November 27, 2017 / 8:40 PM / a year ago

Factbox: From taxes to budget, what's on U.S. Congress to-do list

(Reuters) - The U.S. Congress is hurtling toward some major deadlines on tax legislation, the budget and other policies. Some of the deadlines are hard and some are soft as the end of 2017 approaches.

FILE PHOTO: The U.S. Capitol Building is seen shortly before sunset in Washington, U.S. May 17, 2017. REUTERS/Zach Gibson

Here is the Capitol Hill outlook for what promises to be a turbulent few weeks.

MONDAY, NOV. 27: President Donald Trump discusses a tax overhaul over lunch with Senate Finance Committee Chairman Orrin Hatch, the Republican-controlled chamber’s top tax writer, and four other Republican members of Hatch’s panel: John Cornyn, Rob Portman, Pat Toomey and Tim Scott.

Senate reconvenes after a week-long holiday break.

TUESDAY, NOV 28: Trump joins Senate Republicans at their weekly policy luncheon to urge quick passage of tax legislation. Trump also meets with Republican and Democratic leaders of both the Senate and House of Representatives to talk about funding legislation and other priorities.

The Senate Budget Committee holds a hearing on whether Republican tax legislation meets Senate rules for fast-track reconciliation bills. If it does, the bill could be introduced on the Senate floor later on Tuesday, beginning debate.

THURSDAY, NOV. 30, or FRIDAY, DEC. 1: Possible, although far from certain, final Senate vote on tax bill.

FRIDAY, DEC. 8: Expiration date for funding needed to keep the U.S. government open. Congress has three choices: approve a massive bill for more than $1 trillion to keep the government operating through Sept. 30, 2018; pass a shorter extension of current funding to buy more time; or fail to pass anything and risk a partial government shutdown, stalling the tax effort.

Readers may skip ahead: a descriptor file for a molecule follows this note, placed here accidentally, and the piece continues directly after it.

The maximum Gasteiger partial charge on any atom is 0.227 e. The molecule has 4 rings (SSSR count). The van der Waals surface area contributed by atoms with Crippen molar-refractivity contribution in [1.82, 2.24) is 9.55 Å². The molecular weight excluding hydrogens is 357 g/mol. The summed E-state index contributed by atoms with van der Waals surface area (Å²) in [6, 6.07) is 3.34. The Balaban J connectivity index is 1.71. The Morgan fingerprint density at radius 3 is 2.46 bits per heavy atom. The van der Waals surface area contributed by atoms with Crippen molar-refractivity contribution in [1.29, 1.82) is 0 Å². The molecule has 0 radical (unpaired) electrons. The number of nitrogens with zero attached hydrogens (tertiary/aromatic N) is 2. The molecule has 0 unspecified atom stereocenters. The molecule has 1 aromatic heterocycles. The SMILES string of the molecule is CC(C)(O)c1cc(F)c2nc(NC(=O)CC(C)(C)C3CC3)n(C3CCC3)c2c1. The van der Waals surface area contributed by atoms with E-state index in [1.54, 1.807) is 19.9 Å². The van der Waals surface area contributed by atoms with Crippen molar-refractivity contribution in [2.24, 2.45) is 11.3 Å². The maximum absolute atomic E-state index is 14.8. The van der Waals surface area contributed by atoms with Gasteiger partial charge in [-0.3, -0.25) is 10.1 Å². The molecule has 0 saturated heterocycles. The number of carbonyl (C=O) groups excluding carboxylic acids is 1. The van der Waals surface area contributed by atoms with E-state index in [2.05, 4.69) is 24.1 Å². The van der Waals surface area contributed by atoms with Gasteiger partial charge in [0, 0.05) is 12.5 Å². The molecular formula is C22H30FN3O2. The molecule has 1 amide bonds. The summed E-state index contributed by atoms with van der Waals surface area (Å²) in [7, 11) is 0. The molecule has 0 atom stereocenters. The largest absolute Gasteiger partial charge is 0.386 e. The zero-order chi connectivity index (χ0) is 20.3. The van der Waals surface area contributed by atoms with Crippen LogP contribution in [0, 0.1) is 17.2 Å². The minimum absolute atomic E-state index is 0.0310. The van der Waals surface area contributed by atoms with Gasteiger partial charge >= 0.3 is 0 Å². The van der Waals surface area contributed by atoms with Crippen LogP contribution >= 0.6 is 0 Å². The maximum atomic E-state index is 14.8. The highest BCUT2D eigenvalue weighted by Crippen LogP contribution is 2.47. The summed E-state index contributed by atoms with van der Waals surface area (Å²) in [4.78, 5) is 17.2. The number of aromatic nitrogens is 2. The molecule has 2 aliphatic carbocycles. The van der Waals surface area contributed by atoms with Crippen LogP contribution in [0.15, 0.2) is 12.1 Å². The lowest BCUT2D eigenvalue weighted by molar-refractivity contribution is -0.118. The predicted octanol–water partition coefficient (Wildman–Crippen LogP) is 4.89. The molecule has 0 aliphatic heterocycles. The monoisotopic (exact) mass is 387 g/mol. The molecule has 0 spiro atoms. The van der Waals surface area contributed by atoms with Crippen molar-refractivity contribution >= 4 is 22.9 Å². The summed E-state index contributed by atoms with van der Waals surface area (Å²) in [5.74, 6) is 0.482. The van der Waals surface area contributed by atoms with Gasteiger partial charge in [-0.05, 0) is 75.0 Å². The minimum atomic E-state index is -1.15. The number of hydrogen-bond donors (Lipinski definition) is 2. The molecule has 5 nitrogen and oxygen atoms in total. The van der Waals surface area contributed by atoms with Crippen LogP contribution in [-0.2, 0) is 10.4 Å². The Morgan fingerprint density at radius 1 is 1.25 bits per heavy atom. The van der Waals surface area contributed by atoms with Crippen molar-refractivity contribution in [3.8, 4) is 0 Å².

U.S. Treasury hits its limit on borrowing, but takes steps to postpone any need for action by Congress, eliminating any need for a debt limit increase in an end-of-year catch-all bill.

TUESDAY, DEC. 12: Special U.S. Senate election in Alabama pits Republican Roy Moore, a conservative firebrand accused of sexual misconduct involving teen-age girls, against Democrat Doug Jones. The election could mean trouble for the tax overhaul effort. Moore, a critic of Senate Republican leader Mitch McConnell, could cause turmoil if elected. A win by Jones would shrink even more Republicans’ narrow margin of Senate control, which now stands at 52-48.

THURSDAY, DEC. 14: House’s last scheduled session of 2017.

FRIDAY, DEC. 15: Senate’s last scheduled session of 2017.

FRIDAY, DEC. 22: The last weekday before Christmas, and a potential deadline for sending tax legislation to Trump.

DISASTER AID: On Nov. 17, the White House asked Congress to approve $45 billion in more aid for disaster-hit Puerto Rico, the Virgin Islands, Texas, Florida and other states. If approved, as expected, aid would total nearly $96 billion. Additional requests are expected.

DREAMERS: Trump has threatened to end an Obama-era program that helped “Dreamers,” people brought illegally into the United States when they were children. Trump gave Congress until early March to come up with a replacement program, but Democrats and some Republicans want to do this in December.

CHIP: The Children’s Health Insurance Program, which helps millions of lower-income pregnant women and children, is running out of money. Congress has struggled to approve a five-year renewal for the program that normally enjoys bipartisan support.

Reporting by David Morgan and Richard Cowan; Editing by James Dalgleish and Andrew Hay

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